Tempo wants to be the database at the center of the Internet of things

Tempo’s Justin DeLay

Once we connect 50 billion devices to the web, as Ericsson’s (s eric) CEO thinks will happen by 2020, what will those devices talk to? Chicago Startup Tempo hopes those sensors will take to its database as a service — depositing their tiny bits of time series data inside its custom database. The company, which was a Structure 2012 Launchpad finalist, has built a specialty database for data that consists of two items, time and a data point.
So perhaps it’s time plus a temperature. Or time plus an indication that a parking spot is full. Regardless, the startup lets customers store billions of data points for as long as they need to and renders it quickly searchable. Traditional MySQL(s orcl) databases can’t keep as much information as some of these sensors can generate — a thermostat that checks temperature four times a minute would generate 5,760 rows of data a day, even if the data is fairly small. Other data stores are more general purpose.
But Justin DeLay the co-founder of Tempo thinks the Internet of Things will need this special-purpose database to serve all the sensors that will be deployed. In most cases the Internet of Things is a cool concept with a variety of startups working on the component side, a few building platforms in specific verticals such as Nest or tech giants hoping to track medical devices, cars or even inventory.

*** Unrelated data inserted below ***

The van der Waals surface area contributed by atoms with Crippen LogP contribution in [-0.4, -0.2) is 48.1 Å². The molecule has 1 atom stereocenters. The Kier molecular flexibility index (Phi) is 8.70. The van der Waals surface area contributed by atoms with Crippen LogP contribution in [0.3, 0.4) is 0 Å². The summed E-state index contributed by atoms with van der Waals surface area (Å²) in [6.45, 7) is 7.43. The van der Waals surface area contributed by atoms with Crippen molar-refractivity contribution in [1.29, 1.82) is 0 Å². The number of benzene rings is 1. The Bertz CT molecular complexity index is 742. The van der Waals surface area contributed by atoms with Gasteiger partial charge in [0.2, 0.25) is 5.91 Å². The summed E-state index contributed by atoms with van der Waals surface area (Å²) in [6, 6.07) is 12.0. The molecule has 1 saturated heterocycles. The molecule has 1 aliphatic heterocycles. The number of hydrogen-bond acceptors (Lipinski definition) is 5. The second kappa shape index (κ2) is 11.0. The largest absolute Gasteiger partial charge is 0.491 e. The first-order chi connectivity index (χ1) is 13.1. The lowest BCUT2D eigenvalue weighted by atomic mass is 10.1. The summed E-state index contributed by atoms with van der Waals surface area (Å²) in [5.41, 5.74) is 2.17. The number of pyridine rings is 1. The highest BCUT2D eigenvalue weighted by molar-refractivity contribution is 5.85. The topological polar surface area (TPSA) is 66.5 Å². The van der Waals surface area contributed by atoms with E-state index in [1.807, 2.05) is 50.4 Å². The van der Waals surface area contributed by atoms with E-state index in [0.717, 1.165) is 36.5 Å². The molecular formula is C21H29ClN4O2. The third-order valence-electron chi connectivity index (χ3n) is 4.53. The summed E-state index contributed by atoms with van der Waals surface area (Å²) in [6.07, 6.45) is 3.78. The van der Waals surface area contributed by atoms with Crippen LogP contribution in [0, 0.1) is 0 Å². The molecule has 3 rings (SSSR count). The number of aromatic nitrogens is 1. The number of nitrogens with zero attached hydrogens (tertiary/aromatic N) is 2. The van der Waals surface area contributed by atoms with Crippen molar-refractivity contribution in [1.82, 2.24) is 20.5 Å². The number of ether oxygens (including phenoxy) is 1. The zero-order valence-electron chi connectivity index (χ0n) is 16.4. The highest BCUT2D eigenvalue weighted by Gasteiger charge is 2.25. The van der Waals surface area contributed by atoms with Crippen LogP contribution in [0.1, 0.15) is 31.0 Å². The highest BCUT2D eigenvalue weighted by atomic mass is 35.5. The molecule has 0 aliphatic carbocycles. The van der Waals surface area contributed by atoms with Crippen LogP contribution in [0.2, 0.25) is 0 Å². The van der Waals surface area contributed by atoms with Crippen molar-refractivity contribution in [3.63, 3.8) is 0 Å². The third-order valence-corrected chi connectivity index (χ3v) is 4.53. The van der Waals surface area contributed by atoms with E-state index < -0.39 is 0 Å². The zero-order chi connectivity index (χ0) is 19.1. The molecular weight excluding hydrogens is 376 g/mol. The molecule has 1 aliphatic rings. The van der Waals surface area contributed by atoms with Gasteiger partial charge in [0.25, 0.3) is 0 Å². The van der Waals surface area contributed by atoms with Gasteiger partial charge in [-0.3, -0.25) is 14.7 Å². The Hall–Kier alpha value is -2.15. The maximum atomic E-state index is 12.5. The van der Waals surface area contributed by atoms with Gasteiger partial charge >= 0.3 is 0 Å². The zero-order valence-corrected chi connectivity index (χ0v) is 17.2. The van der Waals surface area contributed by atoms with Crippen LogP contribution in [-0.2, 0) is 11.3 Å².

But DeLay, who has raised $750,000 for the company from a variety of angels, says that Tempo has the opportunity to be the hub in the middle of a network of sensors connected to his database by different platforms. If the sensors are the edge of the wheel then platforms from vendors will be the spokes leading back to Tempo.
In his mind, the opportunity is huge. Beyond the smart grid and energy management space he sees manufacturing operations as a logical place where adding sensors and intelligence will help improve efficiency. “We’ve got to get our manufacturing plants online,” he said. And while he’s unsure if the end user will be his actual customer, or if his customer will instead be a platform provider or a systems integrator, DeLay sees an opportunity that could support a huge company. He’d like Tempo to be that business.